A spokesman for the Home Builders Federation agrees that the changes will create uncertainty for builders: "The new government operates very differently and is committed to localism.
"They have already scrapped the regional spatial strategies and all the local plans. We've now got a situation where local authorities can do what they please in terms of development – for developers, clearly this poses concerns because while some local authorities are pro-development, the majority probably aren't."
The new planning regime, continues the spokesman, puts the onus now on developers to convince local people and councils – most of whom will not want large developments on their doorsteps – of the value of their developments. "Developers are just looking for some clarity and guidance in terms of how the new system will work," Long says.
Ken Perry, chief executive of Liverpool-based housing association, Plus Dane Group, said: "It is disappointing that, at a time when regional and sub-regional working is at its strongest, most of the architecture supporting it is being dismantled. However, Plus Dane strongly believes in neighbourhood-led regeneration and we are confident that local working will remain strong.
"The biggest challenge we are facing is not the loss of targets or regional structures but the loss of public investment due to the current economic climate. We're working hard with our partners to ensure that we maximise the impact of the resources available in the neighbourhoods we serve."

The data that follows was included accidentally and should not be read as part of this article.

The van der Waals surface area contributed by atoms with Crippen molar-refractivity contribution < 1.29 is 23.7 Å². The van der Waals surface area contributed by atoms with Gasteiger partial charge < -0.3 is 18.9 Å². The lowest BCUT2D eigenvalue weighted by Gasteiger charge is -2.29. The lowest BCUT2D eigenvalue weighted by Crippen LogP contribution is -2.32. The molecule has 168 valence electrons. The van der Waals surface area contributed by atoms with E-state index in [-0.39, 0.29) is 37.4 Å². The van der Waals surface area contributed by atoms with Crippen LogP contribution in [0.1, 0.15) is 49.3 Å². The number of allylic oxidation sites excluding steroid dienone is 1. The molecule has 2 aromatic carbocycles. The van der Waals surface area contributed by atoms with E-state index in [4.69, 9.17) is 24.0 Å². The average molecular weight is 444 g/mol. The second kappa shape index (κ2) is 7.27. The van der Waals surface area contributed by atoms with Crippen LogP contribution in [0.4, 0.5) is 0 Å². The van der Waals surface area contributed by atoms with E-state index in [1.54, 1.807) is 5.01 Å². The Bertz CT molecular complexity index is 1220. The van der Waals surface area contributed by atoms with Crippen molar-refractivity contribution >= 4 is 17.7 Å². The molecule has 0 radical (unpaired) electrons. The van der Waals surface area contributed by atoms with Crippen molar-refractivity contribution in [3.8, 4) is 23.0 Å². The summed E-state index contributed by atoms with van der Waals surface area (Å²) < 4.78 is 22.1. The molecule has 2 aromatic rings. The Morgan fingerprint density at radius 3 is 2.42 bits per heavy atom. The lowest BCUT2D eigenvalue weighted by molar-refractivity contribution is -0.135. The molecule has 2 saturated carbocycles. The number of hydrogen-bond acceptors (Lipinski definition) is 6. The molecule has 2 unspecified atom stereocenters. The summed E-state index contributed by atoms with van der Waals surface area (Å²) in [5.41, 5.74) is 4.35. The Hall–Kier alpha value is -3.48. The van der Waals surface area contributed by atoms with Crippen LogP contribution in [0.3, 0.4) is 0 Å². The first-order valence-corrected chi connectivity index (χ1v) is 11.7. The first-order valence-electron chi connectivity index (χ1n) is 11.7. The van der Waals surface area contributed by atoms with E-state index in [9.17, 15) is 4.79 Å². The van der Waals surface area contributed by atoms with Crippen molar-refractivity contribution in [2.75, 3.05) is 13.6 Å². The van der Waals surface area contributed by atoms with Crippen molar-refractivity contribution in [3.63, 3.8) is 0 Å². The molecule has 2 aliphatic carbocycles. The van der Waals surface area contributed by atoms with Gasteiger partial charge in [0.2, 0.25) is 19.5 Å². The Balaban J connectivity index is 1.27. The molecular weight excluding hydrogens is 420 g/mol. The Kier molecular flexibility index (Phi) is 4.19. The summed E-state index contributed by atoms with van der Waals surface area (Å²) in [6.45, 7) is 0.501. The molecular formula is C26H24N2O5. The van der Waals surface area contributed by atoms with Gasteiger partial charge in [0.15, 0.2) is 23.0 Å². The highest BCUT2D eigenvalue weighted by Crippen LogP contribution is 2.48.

George Osborne's budget in June announced measures to limit housing benefit including capping private sector allowances and restricting housing benefit for working age claimants in under-occupied social rented properties.
Abigail Davies, head of policy at the Chartered Institute of Housing, thinks this might be problematic. She says that while the impact of changes is still unclear, "at the moment we can see that the impact of housing benefit changes are going to be really significant, restricting where people can live in the private rented sector, causing people to struggle to pay their rent, putting pressure on waiting lists and possibly meaning more people will live in overcrowded and poor quality accommodation."
Davies adds that giving more power to local communities could lead to better decision-making regarding the type, location and design of new homes, "but there is still real concern that some people, often those who most need new homes, have little voice in their community and may not get their interests represented unless their capacity to speak out is increased."
Michelle Reid, chief executive of the Tenant Participation Advisory Service, echoes this fear that some tenants may fail to have their views represented in the absence of a strong regulator. Reid says: "The TSA have attempted to change the way that social housing operates, and for that they should be congratulated. We would strongly urge that whatever the future holds for the TSA, the new regulatory framework must survive.
"Losing the new regulatory framework would be a huge blow for tenants who are already going to bear the brunt of cuts in housing, health, education and other services. It's crucial that the momentum of change towards tenant empowerment is not lost or weakened regardless of spending cuts."
As with so many areas of property and regeneration right now, the only certainty is there is change afoot. The comprehensive spending review and decisions over successors to regional planning strategies cannot come soon enough.